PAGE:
What I will remember most about my internship is that the contributions were a two-way street—applicable for both the short-term and the long-term. Given the nature of the customer service/events industry, my role as assistant manager was both internally and externally-facing. I extended an eagerness and willingness to learn something new each day, while I simultaneously absorbed and benefited from my surroundings. It was a bit like osmosis (in a literary sense?). Thus, I feel as though I was able to bring short-term value to the Events Office in the form of positivity and patience, while I also gained a tremendous amount of transferrable knowledge and skills that will serve me in the long-term—diligence, communication skills, and professionalism (to name a few).
Thinking ahead toward the fall, I feel more equipped to contribute fully to Tri Delta through my position as Social Events chair. The myriad of requests we received from clients throughout this summer afforded me insight into the power of mentally relinquishing control—specifically, control of outcomes. This is not to say that a certain degree of control was not necessary in the logistical preparation for groups’ arrivals on campus. Rather, controlling outcomes, was a recipe for unwanted stress.
Outcomes are arbitrary; therefore, constant control of such would be a self-inflicted headache. I learned this primarily through observing David and Cassie throughout the summer. They were always at the ready to devise alternative options/plans/ideas in the face of uncertainty. What I began to realize was that they were channeling the bigger picture instead of dwelling on what might/could go awry. I appreciated this type of approach, as someone who can sometimes sweat the small stuff. Thanks to this internship, though, I definitely gained more confidence and composure. With these newfound skills, I will be able to approach unpredictable situations with less nervousness, and more haste in problem-solving…especially as post-grad life (the peak of uncertainty) dawns in the distance.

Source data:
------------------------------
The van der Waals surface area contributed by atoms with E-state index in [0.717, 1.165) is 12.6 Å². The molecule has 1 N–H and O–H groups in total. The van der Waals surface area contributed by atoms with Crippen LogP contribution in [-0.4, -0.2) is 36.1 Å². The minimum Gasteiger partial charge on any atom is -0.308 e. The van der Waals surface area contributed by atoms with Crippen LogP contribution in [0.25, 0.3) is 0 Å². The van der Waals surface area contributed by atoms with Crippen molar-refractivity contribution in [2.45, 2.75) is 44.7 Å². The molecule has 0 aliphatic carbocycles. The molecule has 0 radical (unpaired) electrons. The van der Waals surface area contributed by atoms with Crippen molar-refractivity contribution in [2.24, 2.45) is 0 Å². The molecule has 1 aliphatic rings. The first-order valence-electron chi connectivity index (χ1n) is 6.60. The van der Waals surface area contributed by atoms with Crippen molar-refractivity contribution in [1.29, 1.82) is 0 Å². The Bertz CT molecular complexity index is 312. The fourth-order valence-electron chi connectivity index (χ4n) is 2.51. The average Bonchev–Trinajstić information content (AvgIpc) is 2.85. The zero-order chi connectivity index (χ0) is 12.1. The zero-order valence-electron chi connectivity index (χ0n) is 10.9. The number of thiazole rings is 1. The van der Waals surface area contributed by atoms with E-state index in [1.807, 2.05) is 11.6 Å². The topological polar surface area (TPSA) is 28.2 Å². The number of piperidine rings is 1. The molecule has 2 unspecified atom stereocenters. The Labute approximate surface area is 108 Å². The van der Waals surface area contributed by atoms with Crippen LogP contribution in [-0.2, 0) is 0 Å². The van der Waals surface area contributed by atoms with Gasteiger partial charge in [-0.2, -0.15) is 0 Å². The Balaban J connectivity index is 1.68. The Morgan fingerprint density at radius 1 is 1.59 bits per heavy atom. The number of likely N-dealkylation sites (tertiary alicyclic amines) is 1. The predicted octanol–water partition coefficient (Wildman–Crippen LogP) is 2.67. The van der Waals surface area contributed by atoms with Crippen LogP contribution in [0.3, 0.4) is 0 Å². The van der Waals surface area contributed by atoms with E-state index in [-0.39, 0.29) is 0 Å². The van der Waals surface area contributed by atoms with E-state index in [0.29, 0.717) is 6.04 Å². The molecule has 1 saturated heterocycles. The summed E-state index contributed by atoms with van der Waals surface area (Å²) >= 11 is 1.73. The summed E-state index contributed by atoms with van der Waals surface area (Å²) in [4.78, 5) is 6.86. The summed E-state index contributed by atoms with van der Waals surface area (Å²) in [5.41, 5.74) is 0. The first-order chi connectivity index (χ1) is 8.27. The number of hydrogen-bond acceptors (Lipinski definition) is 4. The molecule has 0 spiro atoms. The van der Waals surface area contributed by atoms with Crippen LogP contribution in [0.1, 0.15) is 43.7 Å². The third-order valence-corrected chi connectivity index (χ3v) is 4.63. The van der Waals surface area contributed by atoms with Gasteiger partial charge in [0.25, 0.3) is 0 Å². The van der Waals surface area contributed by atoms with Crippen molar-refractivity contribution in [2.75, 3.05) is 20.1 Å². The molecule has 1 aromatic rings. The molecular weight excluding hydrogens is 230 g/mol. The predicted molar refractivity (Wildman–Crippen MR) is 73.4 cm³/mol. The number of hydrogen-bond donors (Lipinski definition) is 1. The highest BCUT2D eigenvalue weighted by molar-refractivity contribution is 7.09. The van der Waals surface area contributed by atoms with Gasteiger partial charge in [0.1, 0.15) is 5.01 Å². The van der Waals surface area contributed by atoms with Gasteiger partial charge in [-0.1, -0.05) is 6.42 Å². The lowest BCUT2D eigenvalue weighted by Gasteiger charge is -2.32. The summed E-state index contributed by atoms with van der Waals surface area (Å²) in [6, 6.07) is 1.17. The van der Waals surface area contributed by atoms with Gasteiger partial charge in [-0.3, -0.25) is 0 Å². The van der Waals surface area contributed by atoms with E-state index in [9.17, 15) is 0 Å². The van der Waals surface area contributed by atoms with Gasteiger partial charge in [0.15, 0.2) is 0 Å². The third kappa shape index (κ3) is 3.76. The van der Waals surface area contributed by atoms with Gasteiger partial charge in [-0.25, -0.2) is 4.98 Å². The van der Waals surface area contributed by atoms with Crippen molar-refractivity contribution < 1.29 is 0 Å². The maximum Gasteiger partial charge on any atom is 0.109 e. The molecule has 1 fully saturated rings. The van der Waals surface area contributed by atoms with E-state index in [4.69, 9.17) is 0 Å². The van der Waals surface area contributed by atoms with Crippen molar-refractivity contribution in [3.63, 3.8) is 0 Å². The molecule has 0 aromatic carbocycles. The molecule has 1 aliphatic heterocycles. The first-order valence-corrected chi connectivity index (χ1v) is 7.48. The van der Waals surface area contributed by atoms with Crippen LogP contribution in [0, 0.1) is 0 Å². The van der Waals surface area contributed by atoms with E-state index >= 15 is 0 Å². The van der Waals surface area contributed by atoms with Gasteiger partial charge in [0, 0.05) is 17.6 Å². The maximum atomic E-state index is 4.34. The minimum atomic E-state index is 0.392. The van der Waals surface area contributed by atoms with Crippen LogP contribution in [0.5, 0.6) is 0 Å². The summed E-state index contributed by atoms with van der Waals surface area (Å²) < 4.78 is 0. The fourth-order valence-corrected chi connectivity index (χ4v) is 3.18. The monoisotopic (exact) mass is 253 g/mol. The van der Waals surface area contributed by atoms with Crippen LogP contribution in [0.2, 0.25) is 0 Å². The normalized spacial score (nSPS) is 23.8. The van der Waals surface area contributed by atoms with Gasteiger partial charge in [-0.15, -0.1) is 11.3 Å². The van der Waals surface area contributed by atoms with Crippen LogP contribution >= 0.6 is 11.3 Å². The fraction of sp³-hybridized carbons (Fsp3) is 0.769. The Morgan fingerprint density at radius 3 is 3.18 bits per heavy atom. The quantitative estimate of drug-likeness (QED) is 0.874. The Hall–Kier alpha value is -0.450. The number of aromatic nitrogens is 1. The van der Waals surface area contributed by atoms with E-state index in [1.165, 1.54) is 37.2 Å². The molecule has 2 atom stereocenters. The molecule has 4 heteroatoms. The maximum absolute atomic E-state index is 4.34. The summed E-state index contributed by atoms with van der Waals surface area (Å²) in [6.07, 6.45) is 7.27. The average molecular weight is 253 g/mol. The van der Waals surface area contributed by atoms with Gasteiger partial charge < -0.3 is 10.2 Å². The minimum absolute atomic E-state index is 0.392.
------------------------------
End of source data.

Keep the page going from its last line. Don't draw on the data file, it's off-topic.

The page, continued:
Further, I think that my internal optimistic outlook on life coincided well with the external, aforementioned skills that the Events Office staff/my co-workers demonstrated. To this point, I was able to bring positivity and humor to the work environment. I often found myself wanting to boost morale amongst my co-workers in the face of discouragement/tricky situations/sleep deprivation. In turn, perhaps a bit selfishly, this approach sustained my personal well-being as well. When I find myself down in the dumps, I am not productive, nor am I motivated. So, I made an effort this summer—whenever appropriate—to lift others’ spirits, as well as my own, for the purpose of successful work days and relational maintenance.
Moreover, across all of the LDST classes that I have taken in the past 3 years at UR, a major theme remains consistent: the significance of leaders and followers—and their shared dynamic/relationship. Unfortunately, it is often the case where power-hungry leaders maliciously exert their dominance over their followers. Our student manager this summer, Cassie, was a prototypical counterexample to someone who craves power/dominance. Despite our close proximity in age, we looked up to her. Not once she did claim her managerial power as a means to diminish her subordinates. The same goes for David’s leadership style, too.
Cassie and David never attempted to “dirty their hands”–a phenomenon we learned about in Leadership 101 with Professor Kaufman. To recap, the Dirty Hands Theory invites the idea that most, if not all, politicians (or persons in power) will “tango” with corruption at some point in their leadership tenure. In essence, then, too much power almost always leads to chaos –with varying degrees of extremity. Knowing this theory, I think I was almost expectant to see some form of dominance disintegrate into dysfunction this summer (especially given the hierarchy of roles in the office). But, this was not the case—I think in large part due to the pre-established emphasis on collaboration that the Events Office upholds. In fact, having a bit of Jepson background knowledge has given me a more acute awareness of how smoothly our summer ran (with regards to the leader-follower dynamics, in particular).
All in all, we experienced minimal to no beef between co-workers, or clients, throughout the duration of the internship. If even a sliver of personal beef was detected amongst ourselves throughout the summer, the five of us (Cassie, Katelyn, Liv, Saul, and myself) somehow had a way of preemptively smoothing it out into a thin piece of prosciutto—light, supple, and digestible.